Same-sex marriage in Guernsey

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Legal status of same-sex unions
Marriage
Performed
Recognized

* Not yet in effect, but automatic deadline set by judicial body for same-sex marriage to become legal

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The legal status of same-sex unions differs within the Bailiwick of Guernsey, a Crown dependency of the United Kingdom. Same-sex marriage became legal in the jurisdiction of Guernsey on 2 May 2017, and in Alderney on 14 June 2018. Sark does not currently recognise same-sex unions.

Bailiwick of Guernsey British Crown dependency consisting of several islands

The Bailiwick of Guernsey is one of three Crown dependencies.

Crown dependencies Self-governing possessions of the British crown

The Crown dependencies are three island territories off the coast of Great Britain that are self-governing possessions of the Crown: the Bailiwick of Guernsey, the Bailiwick of Jersey and the Isle of Man. They do not form part of either the United Kingdom or the British Overseas Territories. Internationally, the dependencies are considered "territories for which the United Kingdom is responsible", rather than sovereign states. As a result, they are not member states of the Commonwealth of Nations. However, they do have relationships with the Commonwealth, the European Union, and other international organisations, and are members of the British–Irish Council. They have their own teams in the Commonwealth Games. They are not part of the European Union (EU), although they are within the EU's customs area. The Isle of Man is within the EU's VAT area.

United Kingdom Country in Europe

The United Kingdom of Great Britain and Northern Ireland, commonly known as the United Kingdom (UK) or Britain, is a sovereign country located off the north­western coast of the European mainland. The United Kingdom includes the island of Great Britain, the north­eastern part of the island of Ireland, and many smaller islands. Northern Ireland is the only part of the United Kingdom that shares a land border with another sovereign state, the Republic of Ireland. Apart from this land border, the United Kingdom is surrounded by the Atlantic Ocean, with the North Sea to the east, the English Channel to the south and the Celtic Sea to the south-west, giving it the 12th-longest coastline in the world. The Irish Sea separates Great Britain and Ireland. The United Kingdom's 242,500 square kilometres (93,600 sq mi) were home to an estimated 66.0 million inhabitants in 2017.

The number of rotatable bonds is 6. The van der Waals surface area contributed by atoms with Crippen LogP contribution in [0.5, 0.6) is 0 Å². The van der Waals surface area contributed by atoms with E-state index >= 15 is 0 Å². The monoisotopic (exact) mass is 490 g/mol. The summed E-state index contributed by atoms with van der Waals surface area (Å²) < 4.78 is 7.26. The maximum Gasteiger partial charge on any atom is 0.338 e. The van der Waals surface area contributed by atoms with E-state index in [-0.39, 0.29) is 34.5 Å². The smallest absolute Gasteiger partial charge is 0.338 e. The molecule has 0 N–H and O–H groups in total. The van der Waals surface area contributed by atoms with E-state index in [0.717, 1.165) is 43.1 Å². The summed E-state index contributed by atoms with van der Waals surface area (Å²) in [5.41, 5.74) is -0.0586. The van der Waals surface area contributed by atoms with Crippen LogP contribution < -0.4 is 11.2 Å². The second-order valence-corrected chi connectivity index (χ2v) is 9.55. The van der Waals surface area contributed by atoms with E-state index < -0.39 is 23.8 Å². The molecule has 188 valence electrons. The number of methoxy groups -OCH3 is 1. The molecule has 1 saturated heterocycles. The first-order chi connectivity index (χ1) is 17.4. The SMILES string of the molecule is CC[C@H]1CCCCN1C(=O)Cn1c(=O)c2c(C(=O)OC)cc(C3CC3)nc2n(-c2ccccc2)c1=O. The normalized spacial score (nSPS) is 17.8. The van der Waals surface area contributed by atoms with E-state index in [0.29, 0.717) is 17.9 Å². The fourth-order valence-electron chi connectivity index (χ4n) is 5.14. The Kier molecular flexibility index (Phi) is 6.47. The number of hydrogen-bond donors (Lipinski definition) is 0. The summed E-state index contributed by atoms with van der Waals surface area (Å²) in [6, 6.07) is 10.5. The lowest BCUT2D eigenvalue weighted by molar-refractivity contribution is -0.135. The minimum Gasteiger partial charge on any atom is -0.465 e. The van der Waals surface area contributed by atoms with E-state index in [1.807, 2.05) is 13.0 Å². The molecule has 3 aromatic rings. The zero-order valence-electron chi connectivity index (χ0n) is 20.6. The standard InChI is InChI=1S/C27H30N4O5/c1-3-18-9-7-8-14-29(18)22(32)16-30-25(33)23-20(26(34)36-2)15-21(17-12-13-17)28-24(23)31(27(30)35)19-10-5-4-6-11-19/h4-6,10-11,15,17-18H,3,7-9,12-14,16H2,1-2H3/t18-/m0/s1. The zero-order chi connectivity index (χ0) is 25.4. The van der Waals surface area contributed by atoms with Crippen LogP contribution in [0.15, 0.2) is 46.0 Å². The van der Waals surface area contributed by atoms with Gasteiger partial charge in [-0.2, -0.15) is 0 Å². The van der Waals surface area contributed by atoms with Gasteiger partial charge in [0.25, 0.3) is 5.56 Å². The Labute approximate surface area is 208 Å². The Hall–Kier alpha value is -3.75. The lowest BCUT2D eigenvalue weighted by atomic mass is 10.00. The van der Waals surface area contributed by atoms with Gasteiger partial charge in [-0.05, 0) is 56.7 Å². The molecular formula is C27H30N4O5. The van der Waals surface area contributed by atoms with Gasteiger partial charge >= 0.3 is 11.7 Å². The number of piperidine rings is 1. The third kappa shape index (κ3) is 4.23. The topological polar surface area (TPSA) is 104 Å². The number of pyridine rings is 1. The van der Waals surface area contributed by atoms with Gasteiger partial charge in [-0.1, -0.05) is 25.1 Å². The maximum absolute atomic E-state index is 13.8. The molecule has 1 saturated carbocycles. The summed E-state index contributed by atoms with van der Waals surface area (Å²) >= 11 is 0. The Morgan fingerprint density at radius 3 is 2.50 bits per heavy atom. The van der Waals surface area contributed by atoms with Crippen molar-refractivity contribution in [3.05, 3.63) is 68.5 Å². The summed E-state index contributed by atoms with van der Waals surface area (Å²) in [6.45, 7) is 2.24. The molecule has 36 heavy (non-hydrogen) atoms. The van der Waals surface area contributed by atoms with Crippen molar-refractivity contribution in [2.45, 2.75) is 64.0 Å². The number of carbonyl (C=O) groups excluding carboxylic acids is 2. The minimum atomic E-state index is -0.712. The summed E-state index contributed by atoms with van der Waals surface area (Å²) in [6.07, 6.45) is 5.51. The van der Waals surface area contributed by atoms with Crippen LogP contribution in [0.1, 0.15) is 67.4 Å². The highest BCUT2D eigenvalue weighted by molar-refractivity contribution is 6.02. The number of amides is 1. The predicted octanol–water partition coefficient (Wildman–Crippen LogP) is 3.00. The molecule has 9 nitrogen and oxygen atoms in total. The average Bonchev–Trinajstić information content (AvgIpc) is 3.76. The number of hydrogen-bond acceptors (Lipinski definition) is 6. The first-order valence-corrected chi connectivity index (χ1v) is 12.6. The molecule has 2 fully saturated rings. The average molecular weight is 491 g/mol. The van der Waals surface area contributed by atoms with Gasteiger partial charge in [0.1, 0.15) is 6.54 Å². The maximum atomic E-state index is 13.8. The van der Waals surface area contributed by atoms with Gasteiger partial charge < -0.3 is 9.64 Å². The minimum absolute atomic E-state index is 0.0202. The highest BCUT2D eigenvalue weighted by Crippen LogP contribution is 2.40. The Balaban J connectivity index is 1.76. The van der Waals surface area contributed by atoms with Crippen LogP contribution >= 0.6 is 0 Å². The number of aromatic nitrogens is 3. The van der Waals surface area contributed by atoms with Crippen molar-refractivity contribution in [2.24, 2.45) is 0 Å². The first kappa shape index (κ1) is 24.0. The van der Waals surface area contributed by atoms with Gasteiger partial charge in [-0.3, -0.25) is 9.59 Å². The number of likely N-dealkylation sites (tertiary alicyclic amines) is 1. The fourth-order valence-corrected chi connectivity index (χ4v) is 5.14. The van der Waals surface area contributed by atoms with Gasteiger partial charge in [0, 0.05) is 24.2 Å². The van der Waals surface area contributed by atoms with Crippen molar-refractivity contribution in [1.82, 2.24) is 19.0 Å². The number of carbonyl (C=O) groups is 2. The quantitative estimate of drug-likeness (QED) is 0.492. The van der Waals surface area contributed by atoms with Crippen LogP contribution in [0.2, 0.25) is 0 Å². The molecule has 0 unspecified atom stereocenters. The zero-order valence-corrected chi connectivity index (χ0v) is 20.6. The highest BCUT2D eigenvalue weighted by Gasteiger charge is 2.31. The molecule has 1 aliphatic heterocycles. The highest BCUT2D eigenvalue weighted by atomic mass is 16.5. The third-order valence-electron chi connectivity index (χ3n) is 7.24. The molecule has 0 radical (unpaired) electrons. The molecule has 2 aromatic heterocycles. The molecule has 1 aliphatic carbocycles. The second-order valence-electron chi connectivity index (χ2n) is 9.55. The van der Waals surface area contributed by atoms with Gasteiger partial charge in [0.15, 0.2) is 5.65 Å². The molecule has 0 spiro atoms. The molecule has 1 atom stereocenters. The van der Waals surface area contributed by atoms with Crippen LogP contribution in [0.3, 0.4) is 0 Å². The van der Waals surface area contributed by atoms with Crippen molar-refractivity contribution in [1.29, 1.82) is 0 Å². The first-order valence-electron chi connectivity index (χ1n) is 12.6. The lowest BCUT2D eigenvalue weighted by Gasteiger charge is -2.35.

Recognition of abroad civil partnership and same-sex marriage

Laws regarding same-sex partnerships in Europe1
Marriage
Civil union
Limited domestic recognition (cohabitation)
Limited foreign recognition (residency rights)
Unrecognized
Constitution limits marriage to opposite-sex couples
1 May include recent laws or court decisions that have not yet entered into effect.
v
t
e Same-sex marriage map Europe detailed.svg
Laws regarding same-sex partnerships in Europe¹
  Marriage
  Civil union
  Limited domestic recognition (cohabitation)
  Limited foreign recognition (residency rights)
  Unrecognized
  Constitution limits marriage to opposite-sex couples
¹ May include recent laws or court decisions that have not yet entered into effect.

In Guernsey, civil partnerships performed in the United Kingdom and other relationships treated as such by UK law have been recognised for succession purposes in inheritance and other matters respecting interests in property since 2 April 2012, after approval of a bill allowing such recognition by the States of Guernsey on 29 June 2011. It received royal assent in the Privy Council on 16 November and was registered in the records of the island on 5 December 2011. [1] [2]

A civil union is a legally recognized arrangement similar to marriage, created primarily as a means to provide recognition in law for same-sex couples. Civil unions grant most or all of the rights of marriage except the title itself. Around the world, developed democracies began establishing civil unions in the late 1990s, often developing them from less formal domestic partnerships, which grant only some of the rights of marriage. In the majority of countries that established these unions in laws, they have since been either supplemented or replaced by same-sex marriage. Civil unions are viewed by LGBT rights campaigners as a "first step" towards establishing same-sex marriage, as civil unions are viewed by supporters of LGBT rights as a "separate but equal" or "second class" status. While civil unions are often established for both opposite-sex couples and same-sex couples, in a number of countries they are available to same-sex couples only.